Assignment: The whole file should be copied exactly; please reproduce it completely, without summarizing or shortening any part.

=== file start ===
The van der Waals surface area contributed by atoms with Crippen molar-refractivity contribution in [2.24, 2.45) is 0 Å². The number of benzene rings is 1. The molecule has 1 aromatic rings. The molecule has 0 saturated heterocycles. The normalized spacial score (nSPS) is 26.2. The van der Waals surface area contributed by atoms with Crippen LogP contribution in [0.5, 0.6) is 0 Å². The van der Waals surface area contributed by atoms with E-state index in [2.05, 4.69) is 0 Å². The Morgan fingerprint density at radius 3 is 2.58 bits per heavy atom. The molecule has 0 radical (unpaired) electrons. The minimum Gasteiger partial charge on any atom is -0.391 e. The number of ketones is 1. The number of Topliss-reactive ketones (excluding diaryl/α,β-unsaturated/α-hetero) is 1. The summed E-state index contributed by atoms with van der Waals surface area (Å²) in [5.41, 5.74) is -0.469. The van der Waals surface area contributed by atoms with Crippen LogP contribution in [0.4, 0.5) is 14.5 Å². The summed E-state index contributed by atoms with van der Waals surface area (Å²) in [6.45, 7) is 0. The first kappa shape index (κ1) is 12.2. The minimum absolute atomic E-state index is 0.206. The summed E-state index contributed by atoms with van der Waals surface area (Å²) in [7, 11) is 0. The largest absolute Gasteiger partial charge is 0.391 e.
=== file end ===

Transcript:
The van der Waals surface area contributed by atoms with Crippen molar-refractivity contribution in [2.24, 2.45) is 0 Å². The number of benzene rings is 1. The molecule has 1 aromatic rings. The molecule has 0 saturated heterocycles. The normalized spacial score (nSPS) is 26.2. The van der Waals surface area contributed by atoms with Crippen LogP contribution in [0.5, 0.6) is 0 Å². The van der Waals surface area contributed by atoms with E-state index in [2.05, 4.69) is 0 Å². The Morgan fingerprint density at radius 3 is 2.58 bits per heavy atom. The molecule has 0 radical (unpaired) electrons. The minimum Gasteiger partial charge on any atom is -0.391 e. The number of ketones is 1. The number of Topliss-reactive ketones (excluding diaryl/α,β-unsaturated/α-hetero) is 1. The summed E-state index contributed by atoms with van der Waals surface area (Å²) in [5.41, 5.74) is -0.469. The van der Waals surface area contributed by atoms with Crippen LogP contribution in [0.4, 0.5) is 14.5 Å². The summed E-state index contributed by atoms with van der Waals surface area (Å²) in [6.45, 7) is 0. The first kappa shape index (κ1) is 12.2. The minimum absolute atomic E-state index is 0.206. The summed E-state index contributed by atoms with van der Waals surface area (Å²) in [7, 11) is 0. The largest absolute Gasteiger partial charge is 0.391 e.